Oregon Portland Mission

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Downtown Portland and Willamette River. Photo by Stuart Seeger, used under Creative Commons 2.0 Share Alike License.

Downtown Portland and Willamette River. Photo by Stuart Seeger, used under Creative Commons 2.0 Share Alike License.

Snapshot of the Oregon, Portland area. First reached by America when explorers Lewis and Clark reached what they called “Oregon Territory” in 1806; Oregon became the 33rd state half a century later, in 1859. Land-wise, Oregon is the ninth largest state although in barely reaches the top 30 for density. The Oregon Portland Mission primarily encompasses the Portland Metro Area; Portland is the state’s most populous city (with roughly 600,000 inhabitants) and one of the twenty most dense metropolitan areas in the United States, with over 2,200,000 people living in the area. Known for being one of the most environmentally-friendly, or “green” cities, along with the beautiful pine trees that grow voraciously, Portland has a reputation for attracting indie groups, hippies, and hipsters alike. Along with this comes fine cuisine, music, and art–and Powell’s, the largest independent bookstore in the nation. Because of great rose-growing conditions, and impressive flower gardens throughout the area, the city is nicknamed “the City of Roses” (among others, like P-town, PDX, and Rip City). The only major sports team in the area is the Portland Trailblazers (NBA) although Portland hosts minor-league baseball, hockey, and soccer teams. As well, Portland has 14 major bridges that cross the Willamette River


The Church

The Church has a strong community in the Portland area. There are 8 stakes to which a missionary can be assigned to serve in the OPM (the Oregon Portland Mission or the “Only Perfect Mission” to those of us who are and were lucky enough to serve there). There are also multiple Spanish-speaking branches and wards. The Portland, Oregon Temple and Visitors’ Center are also located within the mission boundaries. The Temple Visitors’ Center was new in 2012 and is staffed with senior couples and sisters missionaries. The OPM encourages missionaries to travel often to the Visitors’ Center with investigators.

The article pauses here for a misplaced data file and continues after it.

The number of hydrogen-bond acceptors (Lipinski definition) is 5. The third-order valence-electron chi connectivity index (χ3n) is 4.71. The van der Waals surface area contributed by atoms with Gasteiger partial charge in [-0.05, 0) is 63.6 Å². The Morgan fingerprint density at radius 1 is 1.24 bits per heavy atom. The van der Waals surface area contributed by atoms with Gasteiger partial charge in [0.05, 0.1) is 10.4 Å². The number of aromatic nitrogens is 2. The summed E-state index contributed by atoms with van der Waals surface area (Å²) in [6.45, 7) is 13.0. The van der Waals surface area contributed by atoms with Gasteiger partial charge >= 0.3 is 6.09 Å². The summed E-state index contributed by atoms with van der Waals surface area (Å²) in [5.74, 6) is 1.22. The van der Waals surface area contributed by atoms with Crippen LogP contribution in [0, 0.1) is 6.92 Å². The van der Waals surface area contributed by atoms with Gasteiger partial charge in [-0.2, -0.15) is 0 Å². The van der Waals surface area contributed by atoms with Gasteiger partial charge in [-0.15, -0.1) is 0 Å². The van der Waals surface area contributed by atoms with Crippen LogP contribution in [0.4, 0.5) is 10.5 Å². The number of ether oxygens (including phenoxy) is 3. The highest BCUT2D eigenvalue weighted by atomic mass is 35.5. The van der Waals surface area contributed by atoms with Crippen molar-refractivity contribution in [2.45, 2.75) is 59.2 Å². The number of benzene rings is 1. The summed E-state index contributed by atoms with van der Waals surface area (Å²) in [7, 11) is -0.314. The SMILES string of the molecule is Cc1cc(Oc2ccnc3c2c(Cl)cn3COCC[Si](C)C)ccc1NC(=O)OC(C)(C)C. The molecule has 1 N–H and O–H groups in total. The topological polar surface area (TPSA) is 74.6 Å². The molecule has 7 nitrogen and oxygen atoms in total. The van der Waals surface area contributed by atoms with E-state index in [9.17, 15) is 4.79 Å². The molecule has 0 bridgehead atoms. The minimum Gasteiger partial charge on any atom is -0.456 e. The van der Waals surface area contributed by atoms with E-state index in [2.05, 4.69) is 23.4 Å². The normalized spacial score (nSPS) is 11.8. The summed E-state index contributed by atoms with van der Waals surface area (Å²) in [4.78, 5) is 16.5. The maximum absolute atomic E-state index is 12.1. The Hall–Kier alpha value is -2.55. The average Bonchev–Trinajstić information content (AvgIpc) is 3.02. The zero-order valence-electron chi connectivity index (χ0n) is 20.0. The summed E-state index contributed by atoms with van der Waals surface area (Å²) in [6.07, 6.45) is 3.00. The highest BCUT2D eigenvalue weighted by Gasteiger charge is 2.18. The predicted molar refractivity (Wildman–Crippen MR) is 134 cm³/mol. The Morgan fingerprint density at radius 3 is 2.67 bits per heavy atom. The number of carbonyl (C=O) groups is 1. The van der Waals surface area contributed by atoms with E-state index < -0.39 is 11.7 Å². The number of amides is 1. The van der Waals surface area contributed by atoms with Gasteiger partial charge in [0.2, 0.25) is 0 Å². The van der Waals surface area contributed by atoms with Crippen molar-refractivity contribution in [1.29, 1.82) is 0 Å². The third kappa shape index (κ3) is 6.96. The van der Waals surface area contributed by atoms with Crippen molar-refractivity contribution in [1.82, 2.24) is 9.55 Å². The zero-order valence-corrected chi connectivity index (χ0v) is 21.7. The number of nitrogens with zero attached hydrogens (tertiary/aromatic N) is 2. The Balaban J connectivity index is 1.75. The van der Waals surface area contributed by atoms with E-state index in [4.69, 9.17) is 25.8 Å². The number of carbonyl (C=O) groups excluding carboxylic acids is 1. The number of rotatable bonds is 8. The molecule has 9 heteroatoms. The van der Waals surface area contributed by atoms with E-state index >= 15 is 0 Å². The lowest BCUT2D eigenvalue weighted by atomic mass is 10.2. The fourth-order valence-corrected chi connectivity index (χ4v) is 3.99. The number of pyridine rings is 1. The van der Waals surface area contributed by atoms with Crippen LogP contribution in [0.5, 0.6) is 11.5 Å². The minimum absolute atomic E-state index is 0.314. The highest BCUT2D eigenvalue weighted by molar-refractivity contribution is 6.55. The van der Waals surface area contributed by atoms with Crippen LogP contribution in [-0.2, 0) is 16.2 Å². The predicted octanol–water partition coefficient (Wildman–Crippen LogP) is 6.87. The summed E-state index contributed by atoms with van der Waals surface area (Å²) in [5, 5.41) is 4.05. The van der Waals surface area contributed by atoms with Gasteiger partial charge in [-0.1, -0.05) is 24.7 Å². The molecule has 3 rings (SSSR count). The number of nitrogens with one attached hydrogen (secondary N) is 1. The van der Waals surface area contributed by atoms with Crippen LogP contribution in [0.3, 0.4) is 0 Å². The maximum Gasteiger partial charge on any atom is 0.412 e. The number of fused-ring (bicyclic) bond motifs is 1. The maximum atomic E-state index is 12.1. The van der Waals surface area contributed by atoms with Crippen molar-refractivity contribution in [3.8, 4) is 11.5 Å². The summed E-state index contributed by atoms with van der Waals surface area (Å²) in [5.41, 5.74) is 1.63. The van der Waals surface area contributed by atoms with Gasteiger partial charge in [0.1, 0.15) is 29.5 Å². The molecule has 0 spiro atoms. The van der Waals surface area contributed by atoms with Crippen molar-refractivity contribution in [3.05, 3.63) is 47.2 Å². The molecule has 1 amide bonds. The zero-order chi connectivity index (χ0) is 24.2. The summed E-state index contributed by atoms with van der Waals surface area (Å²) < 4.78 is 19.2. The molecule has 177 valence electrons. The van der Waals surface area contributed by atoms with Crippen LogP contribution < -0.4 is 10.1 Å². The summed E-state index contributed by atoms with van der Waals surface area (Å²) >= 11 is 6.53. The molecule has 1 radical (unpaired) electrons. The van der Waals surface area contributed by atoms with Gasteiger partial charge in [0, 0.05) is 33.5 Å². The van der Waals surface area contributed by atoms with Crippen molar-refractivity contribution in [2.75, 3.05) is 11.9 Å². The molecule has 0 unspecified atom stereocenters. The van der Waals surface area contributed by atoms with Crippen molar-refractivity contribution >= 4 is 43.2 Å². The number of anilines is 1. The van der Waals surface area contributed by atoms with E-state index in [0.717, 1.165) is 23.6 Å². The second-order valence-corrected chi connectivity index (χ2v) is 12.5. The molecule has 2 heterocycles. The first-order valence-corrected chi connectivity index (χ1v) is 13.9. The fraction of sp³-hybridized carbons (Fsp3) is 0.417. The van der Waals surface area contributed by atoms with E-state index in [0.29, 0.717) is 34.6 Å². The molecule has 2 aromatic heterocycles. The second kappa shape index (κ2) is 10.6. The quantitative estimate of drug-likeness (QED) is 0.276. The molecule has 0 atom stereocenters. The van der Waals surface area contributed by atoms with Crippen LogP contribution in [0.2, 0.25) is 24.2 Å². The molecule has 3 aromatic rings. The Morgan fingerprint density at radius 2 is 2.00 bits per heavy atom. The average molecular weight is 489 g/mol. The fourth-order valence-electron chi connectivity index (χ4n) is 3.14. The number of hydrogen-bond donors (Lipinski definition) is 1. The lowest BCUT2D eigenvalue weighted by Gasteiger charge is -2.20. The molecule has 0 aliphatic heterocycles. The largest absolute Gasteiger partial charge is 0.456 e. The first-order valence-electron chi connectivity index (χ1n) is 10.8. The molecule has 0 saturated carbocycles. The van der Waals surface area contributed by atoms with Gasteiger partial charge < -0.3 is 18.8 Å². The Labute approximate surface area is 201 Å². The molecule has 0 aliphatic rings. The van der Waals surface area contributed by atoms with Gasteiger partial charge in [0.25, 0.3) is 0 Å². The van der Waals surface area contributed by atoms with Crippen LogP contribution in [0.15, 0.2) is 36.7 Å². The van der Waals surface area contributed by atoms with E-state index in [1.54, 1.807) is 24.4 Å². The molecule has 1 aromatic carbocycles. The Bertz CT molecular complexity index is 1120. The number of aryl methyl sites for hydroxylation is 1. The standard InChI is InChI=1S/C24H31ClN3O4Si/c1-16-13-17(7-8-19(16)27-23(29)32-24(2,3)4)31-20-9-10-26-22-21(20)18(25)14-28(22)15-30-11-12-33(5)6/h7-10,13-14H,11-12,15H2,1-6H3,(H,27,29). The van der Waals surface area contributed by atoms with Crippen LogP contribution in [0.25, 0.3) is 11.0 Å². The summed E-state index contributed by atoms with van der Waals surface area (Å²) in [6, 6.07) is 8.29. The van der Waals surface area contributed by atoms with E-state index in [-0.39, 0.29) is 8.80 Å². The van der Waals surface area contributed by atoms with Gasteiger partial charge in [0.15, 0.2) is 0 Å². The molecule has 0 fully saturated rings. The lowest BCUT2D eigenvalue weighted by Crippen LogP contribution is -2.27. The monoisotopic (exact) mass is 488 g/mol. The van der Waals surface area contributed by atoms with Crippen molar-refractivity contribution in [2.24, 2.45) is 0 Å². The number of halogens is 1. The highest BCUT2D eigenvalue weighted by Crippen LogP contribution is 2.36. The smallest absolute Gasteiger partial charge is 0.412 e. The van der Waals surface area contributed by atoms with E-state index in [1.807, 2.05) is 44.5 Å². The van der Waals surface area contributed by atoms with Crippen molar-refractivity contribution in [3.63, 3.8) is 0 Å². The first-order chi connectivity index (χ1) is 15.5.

Portland Oregon Temple. Photo courtesy Sean Baenziger.

Portland Oregon Temple. Photo courtesy Sean Baenziger.


Missionaries who serve in the OPM can expect to eat pretty traditional American foods (pot roast, fish, burgers, etc.), and can expect to be well fed. Every fast-food chain imaginable can be found throughout the mission. Portland is famous for its food carts that are located all over the downtown part of the city, with over 600 licensed carts, making Portland one of the most robust street food scenes in North America. Carts sell all varieties of food ranging from burgers and hot dogs to Thai food and everything in bewteen. It has been named the best city in the world for street food by several publications, including the U.S. News and World Report and CNN. 


About 50% of missionaries in the OPM are assigned to areas with cars. The other half are assigned to bike areas. Cars are usually assigned to areas that are larger in size, that are isolated from other missionaries and/or contain mountainous or hilly areas. Cars are also almost always assigned to missionaries in Leadership positions. For those assigned to bike areas, Portland was ranked #1 for the most pedestrian friendly city in the United States. Bike lanes run throughout the city and on almost all major roads in surrounding cities. It is a very bike friendly city with travel on bikes being very safe and easy. Portland also has a great public transportation consisting of buses, a light rail train system called the MAX, and street cars. While the street cars run only in the downtown part of the city, buses and the MAX provide access to lots of suburbs of the city.


In October, 2009, Forbes magazine rated Portland as the third safest city in the United States; it has a very efficient police department. However, Portland’s crime rates are somewhat above the national average. Missionaries should always be on the watch for petty theft in a city the size of Portland. Because of loose freedom of speech laws in the state of Oregon, Portland is notorious for human trafficking and illegal drugs. It is extremely rare, however, that missionaries have any direct interaction with any of that type of crime. Overall, the city of Portland is a clean and safe. For more information please visit:  http://www.portlandoregon.gov/police/29795.